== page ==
Who wouldn’t like to sit on the couch comfortably playing a game with a keyboard and mouse? This is what ROCCAT asked, after which they set out to provide an all-in-one solution that didn’t result in any bent limbs.
After introducing the flagship FirePro W9100, AMD now has a FirePro W8100 in its portfolio. Somewhat lower specs (like 8 GB of memory, a slower GPU, and fewer shader units) should position it in the workstation world where the Radeon R9 290 is in gaming.
PowerColor’s Devil 13 graphics card, with its two Hawaii GPUs and massive heat sink, weighs in at more than two kilograms and exudes luxury. But can it compete with AMD’s dual-GPU reference design with closed-loop water cooling? Let’s find out!
Nvidia doesn’t allow its partners to sell the GeForce GTX Titan Black with proprietary cooling. However, Gigabyte now offers a GHz Edition of the card that comes bundled with its WindForce solution, which you can install on the overclocked board yourself.
We’re revisiting an age-old question with a modern twist: can you build a balanced gaming PC with a sub-$100 CPU and not be limited by graphics performance? When you pick the right parts, a capable machine is easily within reach for very little money.
AMD's Hawaii GPU makes its appearance in the workstation space as FirePro W9100. Does this $4000 card have what it takes to displace Nvidia's Quadro K6000, or is it a more conservative performer? We throw an exhaustive benchmark suite at it to find out.
Two years and two graphics card generations have passed since the last major update to our famous graphics card performance charts. It's time to get them back up to speed. We introduce modern benchmarks, new measurement equipment, and fresh methodology.
PowerColor sent over a second 2.5-slot Hawaii-based card. The first was MSI's R9 290X Lightning. This one, the PCS+ R9 290X is both lighter and less expensive. Does PowerColor out-engineer MSI and score an upset, or is the PCS+ simply less capable?
Judging from the R9 290X Lightning's hefty build, it takes a lot of metal to cool the Hawaii GPU properly. But what does this massive card give you aside from sharp looks? How about impressive acoustics? Is its $750 price tag worth the premium experience?
SPECviewperf 12 sets out to be the standard for evaluating workstation graphics cards by including the latest professional applications, more complex models, and synthetic workloads pulled from important market segments. We test 19 cards in the new suite.
“Do you have what it takes?” AMD asks, purportedly referring to the big budget and beefy power supply you need before buying its new Radeon R9 295X2. We benchmark the 500 W, dual-GPU beast against several other high-end configs before declaring a winner.
We're not particularly fond of AMD's reference Radeon R9 270-series cooling solution. Fortunately, most of the company's board partners have their own heat sinks and fans. We take 10 cards and measure their clock rates, thermals, and acoustics.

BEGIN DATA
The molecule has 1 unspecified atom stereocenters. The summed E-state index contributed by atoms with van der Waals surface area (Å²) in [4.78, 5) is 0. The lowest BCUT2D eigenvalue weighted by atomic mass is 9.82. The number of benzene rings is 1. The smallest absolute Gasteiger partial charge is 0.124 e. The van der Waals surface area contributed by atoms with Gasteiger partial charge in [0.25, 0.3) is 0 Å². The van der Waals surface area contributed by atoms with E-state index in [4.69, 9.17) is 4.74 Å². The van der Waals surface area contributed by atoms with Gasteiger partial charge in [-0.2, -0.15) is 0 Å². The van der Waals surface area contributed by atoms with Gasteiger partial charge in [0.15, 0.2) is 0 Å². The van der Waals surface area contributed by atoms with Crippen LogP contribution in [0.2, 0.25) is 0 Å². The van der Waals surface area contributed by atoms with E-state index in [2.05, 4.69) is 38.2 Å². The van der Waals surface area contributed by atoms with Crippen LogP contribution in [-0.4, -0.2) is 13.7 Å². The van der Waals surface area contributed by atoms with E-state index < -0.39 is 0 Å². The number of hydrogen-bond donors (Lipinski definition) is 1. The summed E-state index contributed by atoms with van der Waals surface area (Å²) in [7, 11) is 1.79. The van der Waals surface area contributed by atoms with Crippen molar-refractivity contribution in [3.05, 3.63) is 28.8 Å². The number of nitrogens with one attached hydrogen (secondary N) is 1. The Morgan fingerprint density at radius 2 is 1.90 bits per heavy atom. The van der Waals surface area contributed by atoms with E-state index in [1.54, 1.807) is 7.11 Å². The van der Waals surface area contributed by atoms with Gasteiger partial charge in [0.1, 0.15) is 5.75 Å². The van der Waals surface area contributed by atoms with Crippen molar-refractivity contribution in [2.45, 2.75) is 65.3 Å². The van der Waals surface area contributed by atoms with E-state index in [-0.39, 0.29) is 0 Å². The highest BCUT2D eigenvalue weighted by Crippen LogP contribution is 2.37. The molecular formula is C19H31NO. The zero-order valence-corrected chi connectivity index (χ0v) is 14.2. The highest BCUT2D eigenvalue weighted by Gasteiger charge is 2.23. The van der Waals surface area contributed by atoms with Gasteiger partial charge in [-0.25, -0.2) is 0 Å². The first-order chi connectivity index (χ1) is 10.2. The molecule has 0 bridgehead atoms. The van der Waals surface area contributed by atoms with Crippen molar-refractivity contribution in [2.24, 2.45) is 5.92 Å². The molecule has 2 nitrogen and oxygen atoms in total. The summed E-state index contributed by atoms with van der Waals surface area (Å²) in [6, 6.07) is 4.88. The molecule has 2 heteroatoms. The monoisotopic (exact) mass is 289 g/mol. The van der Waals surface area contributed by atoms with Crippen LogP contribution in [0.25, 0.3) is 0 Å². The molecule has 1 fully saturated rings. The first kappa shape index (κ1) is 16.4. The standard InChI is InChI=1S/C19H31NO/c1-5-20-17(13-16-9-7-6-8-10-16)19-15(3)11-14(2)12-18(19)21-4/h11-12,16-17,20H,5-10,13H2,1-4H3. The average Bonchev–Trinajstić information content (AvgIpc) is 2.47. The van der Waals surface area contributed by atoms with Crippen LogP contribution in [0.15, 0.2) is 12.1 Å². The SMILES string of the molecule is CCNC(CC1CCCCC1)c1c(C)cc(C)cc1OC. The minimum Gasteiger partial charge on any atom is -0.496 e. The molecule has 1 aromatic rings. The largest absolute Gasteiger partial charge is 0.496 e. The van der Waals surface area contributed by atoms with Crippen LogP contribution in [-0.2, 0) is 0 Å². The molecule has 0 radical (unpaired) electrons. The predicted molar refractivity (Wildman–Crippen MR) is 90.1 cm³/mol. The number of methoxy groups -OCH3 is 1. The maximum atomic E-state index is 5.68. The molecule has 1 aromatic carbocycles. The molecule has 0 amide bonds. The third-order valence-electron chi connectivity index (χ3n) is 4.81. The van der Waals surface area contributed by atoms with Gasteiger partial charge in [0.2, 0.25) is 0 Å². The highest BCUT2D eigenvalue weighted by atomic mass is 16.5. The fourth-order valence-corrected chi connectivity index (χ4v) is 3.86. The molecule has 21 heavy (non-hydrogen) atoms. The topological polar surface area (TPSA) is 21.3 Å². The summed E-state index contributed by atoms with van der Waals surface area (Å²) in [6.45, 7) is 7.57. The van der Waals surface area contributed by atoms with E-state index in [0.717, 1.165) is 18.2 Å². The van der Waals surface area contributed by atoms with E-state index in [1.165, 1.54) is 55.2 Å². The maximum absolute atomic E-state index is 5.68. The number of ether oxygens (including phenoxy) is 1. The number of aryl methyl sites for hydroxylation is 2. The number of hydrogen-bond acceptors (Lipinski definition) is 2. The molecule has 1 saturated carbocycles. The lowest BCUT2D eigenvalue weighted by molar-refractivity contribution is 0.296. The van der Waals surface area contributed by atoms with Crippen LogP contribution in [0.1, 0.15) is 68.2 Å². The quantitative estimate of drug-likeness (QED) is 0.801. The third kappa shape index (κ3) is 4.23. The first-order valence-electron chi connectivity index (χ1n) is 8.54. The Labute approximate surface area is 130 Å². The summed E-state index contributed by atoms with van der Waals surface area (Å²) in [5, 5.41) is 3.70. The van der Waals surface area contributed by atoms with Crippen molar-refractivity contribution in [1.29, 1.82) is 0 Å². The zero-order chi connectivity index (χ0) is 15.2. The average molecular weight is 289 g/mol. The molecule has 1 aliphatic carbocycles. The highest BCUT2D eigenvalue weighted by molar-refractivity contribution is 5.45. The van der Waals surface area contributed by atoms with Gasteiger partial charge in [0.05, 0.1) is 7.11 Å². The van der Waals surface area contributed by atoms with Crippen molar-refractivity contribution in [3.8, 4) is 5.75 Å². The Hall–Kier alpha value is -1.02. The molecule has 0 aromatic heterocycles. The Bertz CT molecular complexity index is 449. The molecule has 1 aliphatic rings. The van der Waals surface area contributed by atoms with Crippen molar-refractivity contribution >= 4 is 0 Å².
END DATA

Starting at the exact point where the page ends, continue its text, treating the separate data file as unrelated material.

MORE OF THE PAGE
Gigabyte's Aivia Uranium wireless gaming mouse is certainly a bit different. It might not be the ideal peripheral for all enthusiasts. However, there are those who will undoubtedly consider this feature-rich mouse to be everything that they need.
We already proved that it's possible to game on a GeForce GTX 750 Ti with a passive heat sink. Now we're going to do the same thing with a single-slot cooler. Can you build your own low-profile board based on GM107? Sure, if you have the right AMD donor.
We couldn't resist going where no man had before (or where no board partner could in time for Nvidia's launch): building a passively-cooled GeForce GTX 750 Ti. In the end, it took a bit of customization, since there aren't any compatible coolers yet.
We're in the process of testing Radeon R9 290X cards from AMD's board partners, and were curious how they all fare in a closed chassis. Corsair's deluxe Obsidian 900D offers lots of airflow, so we dusted off a more mainstream $80 case to test with.
Lian Li's PC-Q30 is not just a PC case, but an enclosure that serves as a showcase for the living room, including a unique shape and a large front window to show off the technology you cram inside. It’s sure to raise eyebrows and start some conversations.
After receiving an enormous amount of feedback on our Radeon R9 290X review, we grabbed yet another retail board, which demonstrated the same performance issues under load as we saw in our earlier investigation. Looks like it's time to disassemble a card!
One of the best things we did for our Radeon R9 290 review was pop off AMD's reference cooler and attach Arctic's Accelero Xtreme III. Today, we show you how we did this, we dive deeper into the results, and ultimately recommend the aftermarket heat sink.
We first observed differences between the Radeon R9 290X cards that AMD sent out for review and the ones being sold online just before our R9 290 coverage went live. After additional testing, we have answers, feedback from AMD, and more questions.
Hot on the heels of AMD's Radeon R9 290X receiving acclaim for a fair price and high performance, Nvidia is launching its fastest single-GPU gaming card ever: GeForce GTX 780 Ti. It's quicker than 290X, but also more expensive. Is the premium worthwhile?
We have all the makings of a dramatic launch: new high-end hardware, a last-minute delay for more performance, a crazy twist based on retail hardware, and our own home-baked solution to AMD's noise problem. Does Radeon R9 290 impress us or fall short?